Bahamas: Hurricane Floyd Information Bulletin No. 2
Hurricane Floyd passed over the Bahamas on 14 and 15 September with winds of more than 250 kms per hour, forming a storm surge of flooding well above normal tide levels. Information and details about the scope of the disaster remain unclear as damage assessments by the authorities and the Red Cross are still underway in this country made up of 700 islands (over 30 inhabited) and 2,000 uninhabited cays, totalling 13,940 square kms, and home to over 260,000 inhabitants.
Gathering information has been difficult because the telecommunication system between the capital island (New Providence) and the other islands was completely out of commission until Wednesday afternoon when they were gradually re-established between the five most populated islands. Updated reports indicate only one death (in Nassau, the capital), and four missing people, but information about damage or injuries in the six most affected islands (Cat, Abaco, Grand Bahamas, Eleuthera, Harbour and Governor) is still fragmented.
Preliminary reports from OCHA and other agencies state the hurricane blew over power and telecommunication lines, uplifted trees, ripped roofs off homes, damaged docks, and blocked many roads. The Federation's Regional Delegation for the Caribbean reported on Thursday (16 September) that 60% of all the roads in New Providence, including the main roads, had already been cleared and the power and telephone companies were making progress in restoring power and phones.
Yesterday, the Prime Minister held a second Cabinet meeting since the event, inviting the National Society to participate. A state of disaster has not been declared yet, but the Prime Minister in an address to the Nation on Wednesday evening indicated that the country may require external assistance for the restoration of utility services. He also stated the needs for canned food and building materials.
Limited service resumed at the Nassau airport Wednesday afternoon, and is expected to be fully restored by today. Preliminary air reconnaissance also started on Thursday afternoon with the Prime Minister joining the aerial survey teams. The United States Government has indicated it will support this action by providing a helicopter.
Efforts are underway to assess the availability of food and water supplies, the heavy damage to infrastructure and homes, destruction of crops, and the salinisation of the land which may have a long-term impact on agricultural production.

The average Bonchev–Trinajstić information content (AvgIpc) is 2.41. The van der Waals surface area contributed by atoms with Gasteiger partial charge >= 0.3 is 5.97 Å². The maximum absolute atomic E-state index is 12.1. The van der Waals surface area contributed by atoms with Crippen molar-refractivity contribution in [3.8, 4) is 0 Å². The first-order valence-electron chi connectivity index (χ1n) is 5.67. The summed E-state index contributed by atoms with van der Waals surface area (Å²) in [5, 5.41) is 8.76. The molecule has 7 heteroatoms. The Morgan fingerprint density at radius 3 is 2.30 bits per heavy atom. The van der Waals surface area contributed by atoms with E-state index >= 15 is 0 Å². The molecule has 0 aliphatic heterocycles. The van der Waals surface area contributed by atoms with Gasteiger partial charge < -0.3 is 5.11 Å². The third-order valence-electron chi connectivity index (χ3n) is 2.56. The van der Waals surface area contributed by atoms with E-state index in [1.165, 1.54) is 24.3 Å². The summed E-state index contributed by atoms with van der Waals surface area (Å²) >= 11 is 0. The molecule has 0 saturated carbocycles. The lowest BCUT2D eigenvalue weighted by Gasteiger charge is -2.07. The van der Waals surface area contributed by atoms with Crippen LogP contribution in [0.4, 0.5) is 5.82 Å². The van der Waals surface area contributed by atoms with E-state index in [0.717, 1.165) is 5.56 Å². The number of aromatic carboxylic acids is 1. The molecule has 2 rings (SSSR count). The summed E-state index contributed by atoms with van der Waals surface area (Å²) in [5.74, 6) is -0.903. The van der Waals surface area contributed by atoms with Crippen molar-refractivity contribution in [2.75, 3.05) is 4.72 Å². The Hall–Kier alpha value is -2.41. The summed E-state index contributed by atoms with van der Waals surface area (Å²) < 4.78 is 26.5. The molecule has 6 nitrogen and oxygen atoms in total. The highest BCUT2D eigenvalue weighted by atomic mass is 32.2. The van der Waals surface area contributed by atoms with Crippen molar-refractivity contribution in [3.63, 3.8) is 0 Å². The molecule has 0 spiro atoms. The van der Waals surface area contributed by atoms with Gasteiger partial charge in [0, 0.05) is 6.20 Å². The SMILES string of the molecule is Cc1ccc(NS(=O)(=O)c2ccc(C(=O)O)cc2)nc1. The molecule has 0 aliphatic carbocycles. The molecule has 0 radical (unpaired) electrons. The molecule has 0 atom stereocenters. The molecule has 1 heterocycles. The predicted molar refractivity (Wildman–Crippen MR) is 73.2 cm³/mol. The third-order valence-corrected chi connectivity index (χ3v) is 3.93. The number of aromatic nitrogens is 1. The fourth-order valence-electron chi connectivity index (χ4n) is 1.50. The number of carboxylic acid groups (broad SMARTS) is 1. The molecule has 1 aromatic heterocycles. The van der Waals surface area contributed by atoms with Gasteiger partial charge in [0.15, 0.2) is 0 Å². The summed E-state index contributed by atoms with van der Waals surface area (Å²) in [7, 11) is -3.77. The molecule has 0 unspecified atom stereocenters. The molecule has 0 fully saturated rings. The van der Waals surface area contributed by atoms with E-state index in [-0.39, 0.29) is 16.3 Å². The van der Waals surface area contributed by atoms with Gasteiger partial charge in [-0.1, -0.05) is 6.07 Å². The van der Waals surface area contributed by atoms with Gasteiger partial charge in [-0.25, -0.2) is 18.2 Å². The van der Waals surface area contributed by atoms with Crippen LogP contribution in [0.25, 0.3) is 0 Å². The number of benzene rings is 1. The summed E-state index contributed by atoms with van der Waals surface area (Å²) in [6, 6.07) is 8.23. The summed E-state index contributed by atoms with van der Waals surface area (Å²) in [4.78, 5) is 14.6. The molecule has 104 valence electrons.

Representatives of PAHO (Suma programme), CDERA (Caribbean Disaster Emergency Response Agency), and other major international agencies were expected to arrive in Nassau yesterday and today to assist in the impact and needs assessments. CARILEC (the Caribbean Electrical Corporation) has assigned 22 electricians to help the Bahamas in the restoration of the power supply.
Meanwhile, attention was also focused on a new threat to the Caribbean and the Bahamas presented by Hurricane Gert. Miami's National Weather Service reported that Gert was located about 1,760 kms south-southeast of Bermuda, moving towards west-northwest at 16 kms per hour.
Red Cross/Red Crescent Action
The 41 shelters operated by the Bahamas Red Cross were closed by yesterday afternoon as families returned to their homes. But the National Society is now engaged in distributing drinking water, canned food, and other supplies to the most affected islands.
The International Federation's Regional Delegation for the Caribbean, in Santo Domingo, has deployed three delegates with two HF sets and four satellite phones to help the Bahamas Red Cross headquarters to re-establish its communications with its local branches and other correspondents. These delegates will be joined by two representatives from the American Red Cross with satellite telephone capability to support the local Red Cross communication system.
The American Red Cross was also reported to be dispatching 10 field tents, hygiene kits, 6,000 tropical blankets, and 100 rolls of plastic sheeting.
The Regional Delegation has requested the National Society to confirm its capacity to carry out tracing requests.
Apart from telecommunications, the Bahamas Red Cross has not requested further assistance. However, the situation is still unclear with regards to some of the islands, and communications have not yet been re-established with San Salvador and Cat Island. A joint report is anticipated from the National Society and the Federation Delegates, providing further details related to the needs.
Operations Funding and Reporting Department